Sunday, July 24, 2011
Selling Power Tools to the Amish
While driving through Pennsylvania Dutch country, I watched an “old fashioned” barn raising. A barn raising is an event during which a community comes together to assemble a barn for one or more of its households, particularly in 18th- and 19th-century rural North America. In the past, a barn was often the first, largest, and most costly structure built by a family who settled in a new area. Barns were essential structures for storage of hay and keeping of horses and cattle, which in those days were an inseparable part of farming.
The Amish, the Pennsylvania Dutch sometimes referred to as Amish Mennonites, are a group of Christian church fellowships that form a subgroup of the Mennonite churches. The Amish are known for simple living, plain dress, and – the reluctance to adopt many conveniences of modern technology.
Watching several dozen men successfully raise a massive structure in a single day, and all without the use of power tools (100% by hand and “real” horsepower) is a sight to behold.
I have spent my life using technology, selling technology and loving technology. Who would not want a phone in their car? Who would not want a personal computer, a tablet PC, an HDTV in their living room or a GPS in their car? From voice mail to touch-tone vs. rotary phones, who does not want to trade-in and upgrade their widgets or gadgets to live better through technology?
Answer: The Amish.
Travel back in time with me: what self-respecting businessman would not want to trade-in their old manual typewriter for an IBM® Selectric?
The IBM Selectric was a highly successful model line of electric typewriters introduced on July 31, 1961. Instead of the "basket" of individual typebars that swung up to strike the ribbon and page in a traditional typewriter, the Selectric had a type element (frequently called a "typeball") that rotated and pivoted to the correct position before striking. The type element could be easily changed so as to print different fonts in the same document, resurrecting a capacity that had been pioneered years before. The IBM Selectric also replaced the traditional typewriter's moving carriage with a paper roller ("platen") that stayed in position while the typeball and ribbon mechanism moved from side to side.
If you had an IBM Selectric typewriter in your office, you were deemed to be working in a “modern office”. You were viewed as cutting-edge, you were cool, and you were to be respected and admired. And, it was proven that an IBM Selectric will double or triple your work production, so the ROI of upgrading to this super cool office tool made it an easy sale. IBM made a fortune, and the modern office had a new must-have gadget.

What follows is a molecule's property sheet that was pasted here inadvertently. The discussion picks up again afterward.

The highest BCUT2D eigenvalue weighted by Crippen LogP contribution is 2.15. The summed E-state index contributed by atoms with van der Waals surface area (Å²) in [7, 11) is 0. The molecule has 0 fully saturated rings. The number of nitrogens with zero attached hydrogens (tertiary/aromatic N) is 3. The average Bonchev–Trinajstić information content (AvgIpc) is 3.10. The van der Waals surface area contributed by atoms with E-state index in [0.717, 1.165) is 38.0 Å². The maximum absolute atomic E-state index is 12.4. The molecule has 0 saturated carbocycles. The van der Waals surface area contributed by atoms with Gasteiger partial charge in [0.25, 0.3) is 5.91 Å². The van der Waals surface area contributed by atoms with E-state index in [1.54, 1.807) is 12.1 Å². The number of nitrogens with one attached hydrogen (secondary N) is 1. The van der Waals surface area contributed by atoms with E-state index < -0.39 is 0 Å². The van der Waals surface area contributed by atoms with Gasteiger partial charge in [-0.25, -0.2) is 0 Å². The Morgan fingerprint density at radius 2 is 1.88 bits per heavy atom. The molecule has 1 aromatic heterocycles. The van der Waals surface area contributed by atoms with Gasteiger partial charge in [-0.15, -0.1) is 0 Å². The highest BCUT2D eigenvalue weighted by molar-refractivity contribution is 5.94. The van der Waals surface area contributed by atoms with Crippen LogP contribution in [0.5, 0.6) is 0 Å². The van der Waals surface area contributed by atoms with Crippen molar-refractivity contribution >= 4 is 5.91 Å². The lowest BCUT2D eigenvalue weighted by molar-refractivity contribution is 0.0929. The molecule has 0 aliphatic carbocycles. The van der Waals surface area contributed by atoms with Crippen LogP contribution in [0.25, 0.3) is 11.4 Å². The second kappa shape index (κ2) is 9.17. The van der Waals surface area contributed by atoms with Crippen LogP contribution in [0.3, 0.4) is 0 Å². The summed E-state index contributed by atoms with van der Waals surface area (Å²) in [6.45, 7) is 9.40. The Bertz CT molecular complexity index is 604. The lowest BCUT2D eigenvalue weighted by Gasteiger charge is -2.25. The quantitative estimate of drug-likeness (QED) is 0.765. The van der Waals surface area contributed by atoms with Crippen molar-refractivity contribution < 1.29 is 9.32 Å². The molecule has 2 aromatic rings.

As I write this blog in air conditioning (on a very hot weekend) I reflect back on my sales and marketing efforts of the week. I think of how I started my Monday with all the energy in the world, convinced that everyone that I meet, everyone that I will come in contact will want to save money, and they will want to make more money – they will want to be more profitable through technology. “Wait until they see what I have to show them! They will buy my (fill in the blank with new widget or gadget) like hotcakes, just like they bought the IBM Selectric years ago! How can they say no? It’s a no-brainer!”
The (not so obvious) lesson is that just because YOU love it, just because YOU see the vision, just because YOU have the solution and the answer to the puzzle – this does not mean anything to anyone who does not believe what you believe.
You cannot force anyone to do anything, or get them to buy anything from you, if they do not believe what you believe.
So, to all power tool salesmen out there – you can save yourself a lot of time and energy, and just skip Pennsylvania Dutch country. They do not believe what you believe. They will not be buying what you are selling.
Unless of course, the power tools that you are selling are of the “one horsepower” variety.